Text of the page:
Traditional cognitive therapy likewise targets these cravings. As an illustration, CBT teaches patients to protect yourself from identified triggers of addiction, or to take part in substitute behaviours like bubble gum or chewing carrot sticks as an alternative to smoking. Traditional CBT also seeks to improve belief systems and alter unhealthy ‘automatic thoughts’ that southern California rehabilitation center. Generally, these therapies are simply moderately effective. For example, around 70% of smokers want to quit, but only around 5% succeed when traditional CBT is employed.

Mindfulness needs a different method of traditional CBT. Mindfulness tries to uncouple the website link between cravings and drug/alcohol use, and tries to prevent the craving from arising in the first place. Mindfulness promotes self-regulation of attention so that it is maintained on an immediate experience, thereby allowing for increased recognition of mental events inside the present moment.

Unlike traditional CBT, mindfulness is not going to attempt to let the patient in order to avoid or substitute addictive behaviours. Instead, mindfulness drives a wedge between cravings in addition to their resulting behaviours.

The concept of utilising mindfulness inside the combat addiction was first proposed by American psychologist Professor Alan Marlatt in the early 1980s. Professor Marlatt utilised an ancient method of mindfulness known as Vipassana to help you heavy alcohol and drug users overcome their addiction. Throughout an 8-week period Prof. Marlatt taught addicts how to meditate in the Vipassana tradition. All the participants were prison inmates. Professor Marlatt’s study showed an improvement from the participants’ mental outlook and also a lowering of substance abuse upon their release from prison.

However, these gains were not sustained after a while. Professor Marlatt attributed this to the fact that the participants failed to consistently meditate when they were released from prison.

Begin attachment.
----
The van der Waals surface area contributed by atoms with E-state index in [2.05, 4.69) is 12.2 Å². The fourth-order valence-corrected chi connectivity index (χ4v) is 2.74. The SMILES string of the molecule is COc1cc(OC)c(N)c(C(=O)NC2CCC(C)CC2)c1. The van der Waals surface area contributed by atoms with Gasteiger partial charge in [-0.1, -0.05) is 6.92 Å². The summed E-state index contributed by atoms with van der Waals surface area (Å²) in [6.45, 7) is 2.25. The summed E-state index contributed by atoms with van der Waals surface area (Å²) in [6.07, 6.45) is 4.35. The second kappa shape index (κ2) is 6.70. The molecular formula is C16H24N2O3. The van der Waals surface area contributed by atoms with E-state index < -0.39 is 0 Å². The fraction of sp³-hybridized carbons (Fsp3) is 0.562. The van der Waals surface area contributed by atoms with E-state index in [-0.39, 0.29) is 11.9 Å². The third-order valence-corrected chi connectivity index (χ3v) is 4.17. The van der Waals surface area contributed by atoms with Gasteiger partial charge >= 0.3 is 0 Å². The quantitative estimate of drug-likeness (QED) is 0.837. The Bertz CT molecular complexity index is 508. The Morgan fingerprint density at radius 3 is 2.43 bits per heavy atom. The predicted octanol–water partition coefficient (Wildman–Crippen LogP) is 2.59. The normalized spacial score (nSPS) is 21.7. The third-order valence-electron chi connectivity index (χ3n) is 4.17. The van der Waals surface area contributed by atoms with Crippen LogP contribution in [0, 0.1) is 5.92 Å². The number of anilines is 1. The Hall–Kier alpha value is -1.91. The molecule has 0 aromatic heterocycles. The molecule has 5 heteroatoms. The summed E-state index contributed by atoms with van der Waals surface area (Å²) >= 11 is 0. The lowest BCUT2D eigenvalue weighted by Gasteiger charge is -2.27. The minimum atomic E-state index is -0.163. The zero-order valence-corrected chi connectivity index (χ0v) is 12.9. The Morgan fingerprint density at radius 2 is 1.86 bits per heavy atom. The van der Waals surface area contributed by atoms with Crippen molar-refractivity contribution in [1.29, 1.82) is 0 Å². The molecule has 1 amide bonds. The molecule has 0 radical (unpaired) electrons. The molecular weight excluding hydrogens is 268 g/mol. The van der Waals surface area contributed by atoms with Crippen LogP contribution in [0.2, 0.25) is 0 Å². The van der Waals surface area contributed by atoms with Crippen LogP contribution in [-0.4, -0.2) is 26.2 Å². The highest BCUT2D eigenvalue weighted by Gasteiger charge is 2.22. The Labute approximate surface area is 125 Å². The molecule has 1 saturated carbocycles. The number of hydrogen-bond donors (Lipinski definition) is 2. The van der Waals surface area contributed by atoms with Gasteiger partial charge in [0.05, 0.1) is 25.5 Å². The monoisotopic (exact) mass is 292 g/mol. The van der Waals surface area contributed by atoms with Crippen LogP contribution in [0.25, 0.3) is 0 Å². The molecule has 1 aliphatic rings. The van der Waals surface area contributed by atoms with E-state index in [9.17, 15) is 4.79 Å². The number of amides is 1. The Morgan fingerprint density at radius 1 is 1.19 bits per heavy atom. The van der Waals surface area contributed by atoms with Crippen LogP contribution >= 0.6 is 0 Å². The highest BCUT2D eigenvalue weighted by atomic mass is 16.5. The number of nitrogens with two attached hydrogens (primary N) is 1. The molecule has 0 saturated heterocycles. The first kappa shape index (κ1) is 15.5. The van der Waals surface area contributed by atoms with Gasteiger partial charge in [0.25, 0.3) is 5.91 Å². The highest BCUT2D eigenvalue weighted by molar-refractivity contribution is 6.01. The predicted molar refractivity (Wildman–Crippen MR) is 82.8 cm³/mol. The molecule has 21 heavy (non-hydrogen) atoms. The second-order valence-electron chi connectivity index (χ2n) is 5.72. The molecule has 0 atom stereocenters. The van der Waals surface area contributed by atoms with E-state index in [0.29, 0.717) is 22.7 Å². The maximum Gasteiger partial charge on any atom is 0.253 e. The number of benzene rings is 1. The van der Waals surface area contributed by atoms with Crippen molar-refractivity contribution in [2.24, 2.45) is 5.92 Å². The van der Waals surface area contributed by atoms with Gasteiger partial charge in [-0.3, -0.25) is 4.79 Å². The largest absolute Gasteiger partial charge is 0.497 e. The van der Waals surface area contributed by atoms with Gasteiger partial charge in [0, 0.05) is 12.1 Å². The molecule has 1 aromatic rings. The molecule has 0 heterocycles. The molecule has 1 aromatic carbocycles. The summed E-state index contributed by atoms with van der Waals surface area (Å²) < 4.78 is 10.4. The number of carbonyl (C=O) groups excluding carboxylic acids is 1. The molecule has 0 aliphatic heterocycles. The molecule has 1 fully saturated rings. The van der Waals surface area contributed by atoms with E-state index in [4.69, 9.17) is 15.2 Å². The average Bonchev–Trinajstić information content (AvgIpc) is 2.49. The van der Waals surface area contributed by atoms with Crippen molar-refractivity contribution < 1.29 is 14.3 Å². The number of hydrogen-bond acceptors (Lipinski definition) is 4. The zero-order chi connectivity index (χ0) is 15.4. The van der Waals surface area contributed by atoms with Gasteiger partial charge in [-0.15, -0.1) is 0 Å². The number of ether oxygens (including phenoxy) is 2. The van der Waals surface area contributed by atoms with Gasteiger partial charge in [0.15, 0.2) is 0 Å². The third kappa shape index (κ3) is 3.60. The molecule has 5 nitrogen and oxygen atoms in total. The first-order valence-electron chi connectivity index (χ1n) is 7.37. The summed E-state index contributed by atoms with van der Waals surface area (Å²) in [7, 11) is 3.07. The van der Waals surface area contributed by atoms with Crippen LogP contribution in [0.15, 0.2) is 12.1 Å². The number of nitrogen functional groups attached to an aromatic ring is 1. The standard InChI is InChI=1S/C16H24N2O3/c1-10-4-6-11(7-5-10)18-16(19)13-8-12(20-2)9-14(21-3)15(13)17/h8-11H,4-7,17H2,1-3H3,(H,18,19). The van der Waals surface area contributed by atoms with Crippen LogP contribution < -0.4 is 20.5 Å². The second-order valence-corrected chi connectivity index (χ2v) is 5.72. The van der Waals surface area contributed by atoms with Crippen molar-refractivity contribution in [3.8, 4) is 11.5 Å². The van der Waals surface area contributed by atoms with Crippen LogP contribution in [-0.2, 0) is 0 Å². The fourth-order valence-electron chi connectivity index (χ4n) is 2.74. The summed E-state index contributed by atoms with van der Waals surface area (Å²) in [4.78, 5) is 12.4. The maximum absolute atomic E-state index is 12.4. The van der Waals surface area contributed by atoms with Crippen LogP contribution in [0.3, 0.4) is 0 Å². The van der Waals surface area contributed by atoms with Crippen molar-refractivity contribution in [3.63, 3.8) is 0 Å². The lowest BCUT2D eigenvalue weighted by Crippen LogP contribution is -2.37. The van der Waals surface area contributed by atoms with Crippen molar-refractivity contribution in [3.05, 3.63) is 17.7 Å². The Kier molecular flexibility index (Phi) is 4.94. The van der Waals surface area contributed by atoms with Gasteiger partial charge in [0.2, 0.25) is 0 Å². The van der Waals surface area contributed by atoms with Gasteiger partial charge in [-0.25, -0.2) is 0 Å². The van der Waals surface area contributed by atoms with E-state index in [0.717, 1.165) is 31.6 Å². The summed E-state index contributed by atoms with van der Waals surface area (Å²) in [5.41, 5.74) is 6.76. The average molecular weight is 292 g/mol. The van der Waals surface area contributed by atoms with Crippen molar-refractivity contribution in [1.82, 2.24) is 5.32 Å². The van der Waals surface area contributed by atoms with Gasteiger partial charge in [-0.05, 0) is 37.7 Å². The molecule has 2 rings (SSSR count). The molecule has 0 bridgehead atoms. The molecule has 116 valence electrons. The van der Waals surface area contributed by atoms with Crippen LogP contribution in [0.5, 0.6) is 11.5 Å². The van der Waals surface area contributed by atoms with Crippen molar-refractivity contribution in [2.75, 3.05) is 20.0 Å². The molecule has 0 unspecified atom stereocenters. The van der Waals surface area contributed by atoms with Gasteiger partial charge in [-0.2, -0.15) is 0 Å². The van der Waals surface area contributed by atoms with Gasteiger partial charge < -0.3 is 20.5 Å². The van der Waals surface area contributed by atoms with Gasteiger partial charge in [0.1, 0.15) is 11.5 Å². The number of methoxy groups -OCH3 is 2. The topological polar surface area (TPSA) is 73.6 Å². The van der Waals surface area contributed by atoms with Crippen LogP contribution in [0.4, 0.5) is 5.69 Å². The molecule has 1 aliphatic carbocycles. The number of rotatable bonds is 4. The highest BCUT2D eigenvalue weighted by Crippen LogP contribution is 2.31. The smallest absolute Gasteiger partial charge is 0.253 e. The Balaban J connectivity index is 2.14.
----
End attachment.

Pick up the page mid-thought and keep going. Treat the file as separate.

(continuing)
If you’ve ever taken part in a mindfulness meditation session then it’s not hard to image why this activity has potential in aiding people that suffer from an addiction. Mindfulness helps the sufferer to further improve her or his ability to concentrate on emotions as they arise in the present moment. This improved degree of attention helps the patient to achieve a much better understanding of her or his addiction triggers, including automatic behaviours that provide life to addictive tendencies.

Guiding patients’ attention back to the current moment increases their understanding of their habitual habits and cravings so “uncoupling” of cravings and addictive behaviours might take place.As an example, if you wish to quit smoking, mindfulness will help you to recognise the vile nature of inhaling harmful chemicals and therefore motivate you to wish to stop. Mindfulness replaces automatic responses with disenchantment for the addictive behaviour. As an example, this woman who attended mindfulness sessions for smoking addiction realised that “cigarettes smells like stinky cheese and tastes like chemicals”. This woman was just able to come to this realisation because of her increased understanding of her habit gained through completing mindfulness treatment.